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Bloom's Taxonomy in Developing Assessment Items - A Framework for Developing Online Assessment Items

Author(s): 
Draga Vidakovic, Jean Bevis, and Margo Alexander

 

We utilize Bloom's taxonomy (Krathwohl, Bloom, and Masia, 1964; see also Krumme, 2001) as a framework for developing online assessment questions. The framework is based on the notion of hierarchy of thought processes and consists of the following six categories. You may click on each category name for a short description.

Each category requires more complex thinking than the one preceding it and also builds on or incorporates the preceding types of thought in order to proceed to the "higher" levels. Assessment items developed using this framework should include a range of levels and thinking processes, with the majority of them accessing a higher level of thinking. Thus, in developing questions, we keep in mind that we want students to think, make connections, question the information included in the problem, process the information, and reflect on their answers.

Depending on their background and motivation, individual students may approach a problem at different levels of Bloom's hierarchy. This is more likely true of students at different colleges, with different instructors, using different texts, than of students in the same class using the same text. Please keep this in mind as we illustrate how these levels apply to typical students in our classes.  When you think about these items in the context of your own students, you may well disagree with our classification. More importantly, we find that we can use Bloom's taxonomy as a guide to help us construct more stimulating assessment items. We believe that other instructors can do the same.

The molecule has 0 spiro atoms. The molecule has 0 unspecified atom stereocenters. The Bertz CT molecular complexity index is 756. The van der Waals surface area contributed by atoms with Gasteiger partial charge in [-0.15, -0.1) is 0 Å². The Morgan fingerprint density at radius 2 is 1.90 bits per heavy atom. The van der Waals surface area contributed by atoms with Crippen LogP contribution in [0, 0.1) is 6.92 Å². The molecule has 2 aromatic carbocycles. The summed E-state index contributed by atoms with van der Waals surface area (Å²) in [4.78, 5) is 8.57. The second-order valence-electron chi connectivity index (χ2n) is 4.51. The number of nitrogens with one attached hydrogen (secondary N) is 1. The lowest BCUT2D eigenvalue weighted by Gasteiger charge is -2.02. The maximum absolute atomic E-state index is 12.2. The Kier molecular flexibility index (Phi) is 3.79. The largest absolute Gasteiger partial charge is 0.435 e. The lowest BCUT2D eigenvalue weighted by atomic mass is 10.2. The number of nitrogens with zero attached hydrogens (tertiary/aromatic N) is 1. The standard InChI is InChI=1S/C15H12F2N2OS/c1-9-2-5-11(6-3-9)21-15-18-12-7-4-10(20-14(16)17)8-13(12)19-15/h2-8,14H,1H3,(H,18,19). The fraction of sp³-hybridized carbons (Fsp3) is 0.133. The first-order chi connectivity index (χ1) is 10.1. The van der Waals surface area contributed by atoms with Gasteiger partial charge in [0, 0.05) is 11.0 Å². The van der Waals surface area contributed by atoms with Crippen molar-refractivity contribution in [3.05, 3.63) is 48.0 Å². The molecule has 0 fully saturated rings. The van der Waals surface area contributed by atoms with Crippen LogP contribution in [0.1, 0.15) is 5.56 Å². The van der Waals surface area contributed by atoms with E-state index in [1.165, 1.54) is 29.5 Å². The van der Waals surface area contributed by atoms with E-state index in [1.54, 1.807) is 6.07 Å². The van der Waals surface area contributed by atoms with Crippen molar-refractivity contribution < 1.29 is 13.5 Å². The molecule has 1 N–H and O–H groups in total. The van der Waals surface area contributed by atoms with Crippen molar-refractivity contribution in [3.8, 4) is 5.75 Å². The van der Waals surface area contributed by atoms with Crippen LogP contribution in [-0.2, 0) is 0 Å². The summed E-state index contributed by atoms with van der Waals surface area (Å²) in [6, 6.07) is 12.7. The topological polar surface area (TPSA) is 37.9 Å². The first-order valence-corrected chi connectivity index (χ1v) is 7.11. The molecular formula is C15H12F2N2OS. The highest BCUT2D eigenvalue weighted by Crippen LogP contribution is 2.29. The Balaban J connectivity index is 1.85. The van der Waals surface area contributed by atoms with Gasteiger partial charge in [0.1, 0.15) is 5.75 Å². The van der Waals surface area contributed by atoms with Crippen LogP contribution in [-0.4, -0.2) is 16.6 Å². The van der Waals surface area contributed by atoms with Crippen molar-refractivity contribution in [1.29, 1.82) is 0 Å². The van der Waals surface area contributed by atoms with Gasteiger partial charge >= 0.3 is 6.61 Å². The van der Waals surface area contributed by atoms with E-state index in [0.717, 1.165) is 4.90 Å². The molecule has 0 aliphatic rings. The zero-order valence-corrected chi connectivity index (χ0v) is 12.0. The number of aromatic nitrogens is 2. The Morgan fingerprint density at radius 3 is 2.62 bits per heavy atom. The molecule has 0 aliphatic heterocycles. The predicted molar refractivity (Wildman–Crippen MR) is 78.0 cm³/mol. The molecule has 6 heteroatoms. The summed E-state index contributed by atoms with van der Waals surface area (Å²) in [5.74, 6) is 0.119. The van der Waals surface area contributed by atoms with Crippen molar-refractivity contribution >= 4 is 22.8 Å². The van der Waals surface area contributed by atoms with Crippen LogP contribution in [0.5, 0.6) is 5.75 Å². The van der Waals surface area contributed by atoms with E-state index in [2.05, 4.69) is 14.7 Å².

Our pedagogical goals are to:

  1. encourage students' thought processes to move from simple to complex;

     

  2. generate cognitive conflicts (explanation);

     

  3. foster a sense of student-student and student-teacher interactions; and

     

  4. help students draw connections to their own mathematical experiences

JOMA

Journal of Online Mathematics and its Applications

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